10

I agree with @QianZhang's answer (nice theoretical properties, easy to implement), and I would add that there is some theoretical justification too. If demands come from customer arrivals, then Poisson is a reasonable demand distribution since customer arrivals are well modeled by Poisson (often). And if the mean is large enough, then normal is a good ...


9

In my understanding, using normal/Poisson distribution for customer demand is mainly for two reasons. These distributions have nice properties for theoretical analysis in supply chain models These distributions are easier to implement or already been implemented for computational concerns


9

Time Series Data Library The time series data library from Rob Hyndman has hundreds (~648+) of time-series data. It depends on what you call "demand" and what you require as a "sufficiently long period of time." The entire dataset has been migrated to an R package called tsdl. It is also available on GitHub. You can find descriptions of the data in the ...


4

This is indeed a newsvendor problem. The fact that D is very uncertain only makes it more so. If we were in normal times, the standard approach would be: Use your historical data to calculate $\hat{\mu}$, an estimate for the mean demand. (Sounds like $\hat{\mu} = 1.05[\text{last year's demand}]$ is the go-to estimate for your relative.) If your historical ...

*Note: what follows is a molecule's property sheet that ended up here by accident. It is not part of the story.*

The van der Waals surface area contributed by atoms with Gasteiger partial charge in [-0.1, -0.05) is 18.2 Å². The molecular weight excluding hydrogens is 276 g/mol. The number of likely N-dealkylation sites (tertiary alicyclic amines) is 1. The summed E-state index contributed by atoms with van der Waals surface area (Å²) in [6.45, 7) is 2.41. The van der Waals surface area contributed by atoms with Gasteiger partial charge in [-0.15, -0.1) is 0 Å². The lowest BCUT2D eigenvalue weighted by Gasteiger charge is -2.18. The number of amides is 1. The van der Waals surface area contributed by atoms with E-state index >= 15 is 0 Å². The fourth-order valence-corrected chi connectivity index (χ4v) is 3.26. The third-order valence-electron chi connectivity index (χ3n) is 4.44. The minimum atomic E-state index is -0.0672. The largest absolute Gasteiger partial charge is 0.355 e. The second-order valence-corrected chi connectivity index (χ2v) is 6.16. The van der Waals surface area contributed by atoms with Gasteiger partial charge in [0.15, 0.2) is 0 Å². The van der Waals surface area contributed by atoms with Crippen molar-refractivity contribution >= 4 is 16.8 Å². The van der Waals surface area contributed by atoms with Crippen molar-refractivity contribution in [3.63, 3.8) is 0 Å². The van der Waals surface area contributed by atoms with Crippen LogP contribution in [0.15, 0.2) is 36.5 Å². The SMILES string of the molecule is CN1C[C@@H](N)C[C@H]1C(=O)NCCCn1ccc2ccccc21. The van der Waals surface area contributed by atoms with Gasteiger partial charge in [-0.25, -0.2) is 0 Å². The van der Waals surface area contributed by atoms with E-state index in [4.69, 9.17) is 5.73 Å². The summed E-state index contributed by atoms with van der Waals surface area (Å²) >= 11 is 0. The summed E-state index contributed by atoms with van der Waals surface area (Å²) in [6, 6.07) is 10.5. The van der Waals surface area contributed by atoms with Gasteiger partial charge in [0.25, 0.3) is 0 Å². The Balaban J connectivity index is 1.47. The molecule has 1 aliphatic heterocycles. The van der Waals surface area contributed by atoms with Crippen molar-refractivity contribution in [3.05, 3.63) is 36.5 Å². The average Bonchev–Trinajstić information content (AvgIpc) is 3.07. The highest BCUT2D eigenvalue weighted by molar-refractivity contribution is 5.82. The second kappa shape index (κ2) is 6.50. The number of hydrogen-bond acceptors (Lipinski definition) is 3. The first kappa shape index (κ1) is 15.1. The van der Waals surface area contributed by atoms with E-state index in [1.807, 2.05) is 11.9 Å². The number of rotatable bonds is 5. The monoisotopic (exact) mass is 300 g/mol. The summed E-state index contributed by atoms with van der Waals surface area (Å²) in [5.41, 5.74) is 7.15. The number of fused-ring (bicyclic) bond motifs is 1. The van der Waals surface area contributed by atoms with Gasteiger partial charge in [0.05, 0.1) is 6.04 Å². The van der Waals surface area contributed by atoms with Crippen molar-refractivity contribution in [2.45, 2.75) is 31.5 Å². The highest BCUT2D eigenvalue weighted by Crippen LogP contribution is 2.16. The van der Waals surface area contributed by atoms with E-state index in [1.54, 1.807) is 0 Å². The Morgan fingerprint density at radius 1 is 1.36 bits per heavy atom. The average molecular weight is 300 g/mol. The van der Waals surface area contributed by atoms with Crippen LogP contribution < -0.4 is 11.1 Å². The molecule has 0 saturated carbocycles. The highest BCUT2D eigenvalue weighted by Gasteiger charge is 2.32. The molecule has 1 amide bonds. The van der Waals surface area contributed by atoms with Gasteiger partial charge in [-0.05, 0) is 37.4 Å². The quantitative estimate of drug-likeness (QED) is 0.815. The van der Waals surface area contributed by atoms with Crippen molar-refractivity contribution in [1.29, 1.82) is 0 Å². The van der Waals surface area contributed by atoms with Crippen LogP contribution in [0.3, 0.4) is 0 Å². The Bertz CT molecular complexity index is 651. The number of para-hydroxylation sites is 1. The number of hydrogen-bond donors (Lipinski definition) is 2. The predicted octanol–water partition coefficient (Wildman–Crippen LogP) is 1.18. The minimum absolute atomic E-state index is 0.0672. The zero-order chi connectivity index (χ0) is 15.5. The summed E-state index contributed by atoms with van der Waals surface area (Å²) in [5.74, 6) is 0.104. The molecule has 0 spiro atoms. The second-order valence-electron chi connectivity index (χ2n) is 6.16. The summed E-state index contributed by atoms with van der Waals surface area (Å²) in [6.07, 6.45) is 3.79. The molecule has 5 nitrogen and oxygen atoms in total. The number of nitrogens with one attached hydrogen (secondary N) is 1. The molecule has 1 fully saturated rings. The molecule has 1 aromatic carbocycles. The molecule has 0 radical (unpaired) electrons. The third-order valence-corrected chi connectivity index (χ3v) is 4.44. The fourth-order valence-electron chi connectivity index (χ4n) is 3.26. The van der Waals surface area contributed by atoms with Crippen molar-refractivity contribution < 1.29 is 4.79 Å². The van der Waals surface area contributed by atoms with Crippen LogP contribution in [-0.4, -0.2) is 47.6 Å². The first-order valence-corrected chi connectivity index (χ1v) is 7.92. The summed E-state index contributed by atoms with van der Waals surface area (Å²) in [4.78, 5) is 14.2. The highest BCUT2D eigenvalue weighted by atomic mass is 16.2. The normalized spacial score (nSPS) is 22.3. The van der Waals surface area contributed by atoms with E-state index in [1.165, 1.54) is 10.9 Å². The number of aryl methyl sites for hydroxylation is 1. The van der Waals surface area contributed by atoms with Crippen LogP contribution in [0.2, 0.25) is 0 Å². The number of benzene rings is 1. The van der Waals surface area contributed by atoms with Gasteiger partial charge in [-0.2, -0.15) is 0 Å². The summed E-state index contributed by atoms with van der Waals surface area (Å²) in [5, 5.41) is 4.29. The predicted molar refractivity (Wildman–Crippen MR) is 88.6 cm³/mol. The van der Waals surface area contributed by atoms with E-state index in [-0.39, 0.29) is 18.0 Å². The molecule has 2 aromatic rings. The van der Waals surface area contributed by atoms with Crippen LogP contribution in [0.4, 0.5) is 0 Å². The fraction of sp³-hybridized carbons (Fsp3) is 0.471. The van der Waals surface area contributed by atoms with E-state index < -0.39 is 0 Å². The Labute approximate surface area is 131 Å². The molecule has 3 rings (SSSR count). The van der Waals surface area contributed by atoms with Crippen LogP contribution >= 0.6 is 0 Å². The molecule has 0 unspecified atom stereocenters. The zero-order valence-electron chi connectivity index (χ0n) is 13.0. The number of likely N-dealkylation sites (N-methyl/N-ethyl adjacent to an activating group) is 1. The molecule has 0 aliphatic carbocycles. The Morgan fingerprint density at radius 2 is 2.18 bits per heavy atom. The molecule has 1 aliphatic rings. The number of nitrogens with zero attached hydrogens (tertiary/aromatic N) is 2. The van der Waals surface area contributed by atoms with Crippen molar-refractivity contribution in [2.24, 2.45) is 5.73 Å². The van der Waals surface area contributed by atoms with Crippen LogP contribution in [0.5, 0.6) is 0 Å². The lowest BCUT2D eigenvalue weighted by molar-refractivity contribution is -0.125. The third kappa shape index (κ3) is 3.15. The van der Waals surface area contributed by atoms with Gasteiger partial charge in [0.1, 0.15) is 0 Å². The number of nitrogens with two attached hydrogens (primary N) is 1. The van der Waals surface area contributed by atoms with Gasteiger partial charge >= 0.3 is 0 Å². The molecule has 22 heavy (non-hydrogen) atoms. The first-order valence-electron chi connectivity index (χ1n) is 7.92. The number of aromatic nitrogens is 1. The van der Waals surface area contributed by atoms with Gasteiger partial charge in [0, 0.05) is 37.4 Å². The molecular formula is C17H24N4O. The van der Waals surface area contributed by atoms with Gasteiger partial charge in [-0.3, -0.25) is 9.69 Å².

4

Question: Why do we normally assume normal distribution/Poisson distribution for customer demand in a supply chain? Answer : Based on my experience in the industry, I have seen that generally, business users use simple thumb rules-based methods for safety stock or inventory models. The next level of sophistication for these users is usage of Normal or ...


3

Theoretically it is quite naturally convincing to assume that demand time points are independent. In other words knowing that an item was bought in t1 does not give one any good clue in understanding next sales time t2. It is like process renews/regenerate itself after each event and hence time between events are independent of each other. This particular ...


2

There are quite a few wrinkles here, specific to the current sources of uncertainty. Will the suppliers be giving discounts (to get orders after coming off a shutdown)? Discounts would reduce the risk of over-ordering. What normally happens with excess inventory (hold it, sell it at a discount, scrap or donate it, ...)? If they sell off the excess to a ...


1

My professor helped me for solving this error like below: clc clear cov_x=[2.5 0.1 0.2;0.1 0.4 0.3;0.2 0.3 0.9]; E_x=[10 6 5]; [V, landa]=eig(cov_x); E_w=V'*E_x'; var_w= landa; W=repmat(E_w,1,1000)+sqrt(var_w)*(randn(3,1000)); X=V*W; A= X(1,:); B= X(2,:); C=X(3,:); %D= A'*B.^2*C.^3'; for k=1:1000 D(:,k)=A(:,k)'*B(:,k).^2*C(:,k).^3; end %now we use ...


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